On January 24, 1963, a U.S. Air Force B-52 bomber training flight carrying a crew of nine crashed into Elephant Mountain in Maine. There were only two survivors of the crash, the pilot, Lt. Col. Dan Bulli, and the navigator, Capt. Gerald Adler (pictured). Both survived a night in freezing temperatures that reached -30°F while rescue workers searched for survivors throughout the night. In the morning, rescuers were able to use dog sleds, snowmobiles, and aircraft to locate the fallen airmen.
This week, over 50 years after the incident, one of the crash’s survivors has finally come face-to-face with his rescuer.
According to an Associated Press report, the now 81-year-old Adler this week met with Eugene Slabinski, the 83-year-old former medic who rescued Adler and Bulli all those years ago. Slabinski was a part of the first rescue team to reach Adler and Bulli the morning after the crash. According to the AP report, Slabinski dropped from a helicopter and helped to airlift the surviving airmen to safety.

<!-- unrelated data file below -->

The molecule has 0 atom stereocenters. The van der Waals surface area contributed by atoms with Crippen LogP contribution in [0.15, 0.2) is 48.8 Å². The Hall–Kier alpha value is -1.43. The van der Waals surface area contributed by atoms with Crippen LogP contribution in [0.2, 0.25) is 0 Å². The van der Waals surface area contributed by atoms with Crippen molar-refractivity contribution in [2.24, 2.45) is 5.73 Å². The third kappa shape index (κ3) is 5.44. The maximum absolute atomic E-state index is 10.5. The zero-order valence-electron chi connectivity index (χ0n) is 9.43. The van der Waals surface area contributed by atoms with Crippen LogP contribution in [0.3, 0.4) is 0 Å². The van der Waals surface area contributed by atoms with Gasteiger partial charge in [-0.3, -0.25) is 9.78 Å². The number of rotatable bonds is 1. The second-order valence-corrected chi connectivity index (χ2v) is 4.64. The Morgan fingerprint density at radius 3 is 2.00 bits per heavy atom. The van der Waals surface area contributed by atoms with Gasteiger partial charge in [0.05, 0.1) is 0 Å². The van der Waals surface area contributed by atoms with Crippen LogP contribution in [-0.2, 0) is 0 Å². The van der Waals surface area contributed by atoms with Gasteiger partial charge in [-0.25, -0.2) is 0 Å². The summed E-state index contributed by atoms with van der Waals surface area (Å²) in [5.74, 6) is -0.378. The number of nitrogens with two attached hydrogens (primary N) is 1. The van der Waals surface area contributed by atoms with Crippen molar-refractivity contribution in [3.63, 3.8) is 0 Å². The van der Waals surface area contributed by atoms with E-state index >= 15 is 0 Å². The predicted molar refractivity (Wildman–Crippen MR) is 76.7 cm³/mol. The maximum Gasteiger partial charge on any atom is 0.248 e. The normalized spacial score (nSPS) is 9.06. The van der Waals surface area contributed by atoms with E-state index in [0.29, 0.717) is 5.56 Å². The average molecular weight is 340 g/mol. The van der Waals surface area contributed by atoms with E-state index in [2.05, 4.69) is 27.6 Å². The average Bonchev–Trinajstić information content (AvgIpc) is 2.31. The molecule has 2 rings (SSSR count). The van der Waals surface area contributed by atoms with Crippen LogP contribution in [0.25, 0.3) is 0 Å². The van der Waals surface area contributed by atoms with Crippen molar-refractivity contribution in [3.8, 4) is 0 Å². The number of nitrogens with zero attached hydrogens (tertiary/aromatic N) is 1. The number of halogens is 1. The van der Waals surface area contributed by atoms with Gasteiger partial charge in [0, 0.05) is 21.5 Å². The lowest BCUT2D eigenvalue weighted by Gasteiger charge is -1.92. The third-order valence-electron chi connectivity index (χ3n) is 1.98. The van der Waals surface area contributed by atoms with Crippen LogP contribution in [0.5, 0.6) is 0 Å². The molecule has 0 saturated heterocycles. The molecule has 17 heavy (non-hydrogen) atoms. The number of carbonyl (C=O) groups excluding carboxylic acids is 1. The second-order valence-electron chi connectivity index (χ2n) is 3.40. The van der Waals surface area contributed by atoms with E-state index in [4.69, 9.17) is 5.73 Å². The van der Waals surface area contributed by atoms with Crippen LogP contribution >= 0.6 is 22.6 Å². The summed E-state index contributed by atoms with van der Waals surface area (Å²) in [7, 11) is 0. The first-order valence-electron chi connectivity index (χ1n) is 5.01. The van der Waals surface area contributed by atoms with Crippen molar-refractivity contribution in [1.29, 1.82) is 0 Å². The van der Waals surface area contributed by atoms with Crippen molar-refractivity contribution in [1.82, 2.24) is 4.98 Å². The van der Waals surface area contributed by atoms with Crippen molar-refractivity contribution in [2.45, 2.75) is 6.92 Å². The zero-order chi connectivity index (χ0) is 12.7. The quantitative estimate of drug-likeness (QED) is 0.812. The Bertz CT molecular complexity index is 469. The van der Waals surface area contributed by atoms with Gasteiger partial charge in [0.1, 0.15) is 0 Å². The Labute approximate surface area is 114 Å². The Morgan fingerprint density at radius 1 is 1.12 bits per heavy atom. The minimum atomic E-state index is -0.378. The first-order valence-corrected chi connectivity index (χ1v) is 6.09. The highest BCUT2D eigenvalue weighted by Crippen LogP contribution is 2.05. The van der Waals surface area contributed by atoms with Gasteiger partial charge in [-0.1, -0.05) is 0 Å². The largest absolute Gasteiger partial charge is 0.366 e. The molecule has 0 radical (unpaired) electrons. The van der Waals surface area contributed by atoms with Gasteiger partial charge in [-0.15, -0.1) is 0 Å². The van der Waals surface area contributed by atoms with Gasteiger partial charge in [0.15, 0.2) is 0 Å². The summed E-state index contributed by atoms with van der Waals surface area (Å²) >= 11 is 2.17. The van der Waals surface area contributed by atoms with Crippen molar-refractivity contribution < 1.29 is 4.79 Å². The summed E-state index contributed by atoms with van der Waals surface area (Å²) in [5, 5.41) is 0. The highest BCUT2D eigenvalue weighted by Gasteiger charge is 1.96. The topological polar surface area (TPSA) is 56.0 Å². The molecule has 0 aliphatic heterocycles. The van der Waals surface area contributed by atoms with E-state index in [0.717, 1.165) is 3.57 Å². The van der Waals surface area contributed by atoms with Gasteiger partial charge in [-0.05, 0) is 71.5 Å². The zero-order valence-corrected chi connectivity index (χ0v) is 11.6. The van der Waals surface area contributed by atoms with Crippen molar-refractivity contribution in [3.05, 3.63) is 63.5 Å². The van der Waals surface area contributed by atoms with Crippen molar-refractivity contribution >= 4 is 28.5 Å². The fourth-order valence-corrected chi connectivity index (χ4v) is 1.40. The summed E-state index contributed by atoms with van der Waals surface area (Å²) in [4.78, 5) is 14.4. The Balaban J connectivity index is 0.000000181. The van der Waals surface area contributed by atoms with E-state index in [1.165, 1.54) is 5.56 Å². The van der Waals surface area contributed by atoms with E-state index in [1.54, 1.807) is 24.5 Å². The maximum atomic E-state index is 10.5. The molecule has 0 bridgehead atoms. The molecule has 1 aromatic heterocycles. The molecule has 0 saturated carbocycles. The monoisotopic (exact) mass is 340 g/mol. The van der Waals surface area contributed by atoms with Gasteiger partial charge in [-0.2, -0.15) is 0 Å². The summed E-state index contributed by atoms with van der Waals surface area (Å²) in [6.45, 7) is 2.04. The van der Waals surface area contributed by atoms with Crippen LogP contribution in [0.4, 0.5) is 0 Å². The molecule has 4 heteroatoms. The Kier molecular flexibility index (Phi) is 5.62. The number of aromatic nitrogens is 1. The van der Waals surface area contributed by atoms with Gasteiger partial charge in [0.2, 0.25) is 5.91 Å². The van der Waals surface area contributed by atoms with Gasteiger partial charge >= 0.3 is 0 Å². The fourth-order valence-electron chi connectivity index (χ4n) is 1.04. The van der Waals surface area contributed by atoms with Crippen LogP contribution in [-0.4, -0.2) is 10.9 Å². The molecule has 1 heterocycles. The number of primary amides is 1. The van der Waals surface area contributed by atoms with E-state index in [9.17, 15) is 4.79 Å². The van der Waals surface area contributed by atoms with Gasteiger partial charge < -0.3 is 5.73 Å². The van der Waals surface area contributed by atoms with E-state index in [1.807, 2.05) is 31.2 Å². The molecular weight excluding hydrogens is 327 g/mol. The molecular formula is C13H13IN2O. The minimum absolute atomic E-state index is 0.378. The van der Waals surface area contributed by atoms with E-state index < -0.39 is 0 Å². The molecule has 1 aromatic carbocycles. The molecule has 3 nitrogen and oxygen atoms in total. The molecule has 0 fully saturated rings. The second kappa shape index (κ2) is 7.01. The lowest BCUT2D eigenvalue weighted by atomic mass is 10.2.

The reunion came at a Memorial Day remembrance that took place at the site of the B-52 crash.
Adler stated to the AP that his experience highlights the fact that a military career can be dangerous, even out of combat. His comments are particularly poignant, coming just weeks after a Navy SEAL died during a training exercise at Fort Knox. Two Navy divers also died earlier this year, drowning during a training exercise in a test pond at the Aberdeen Proving Ground.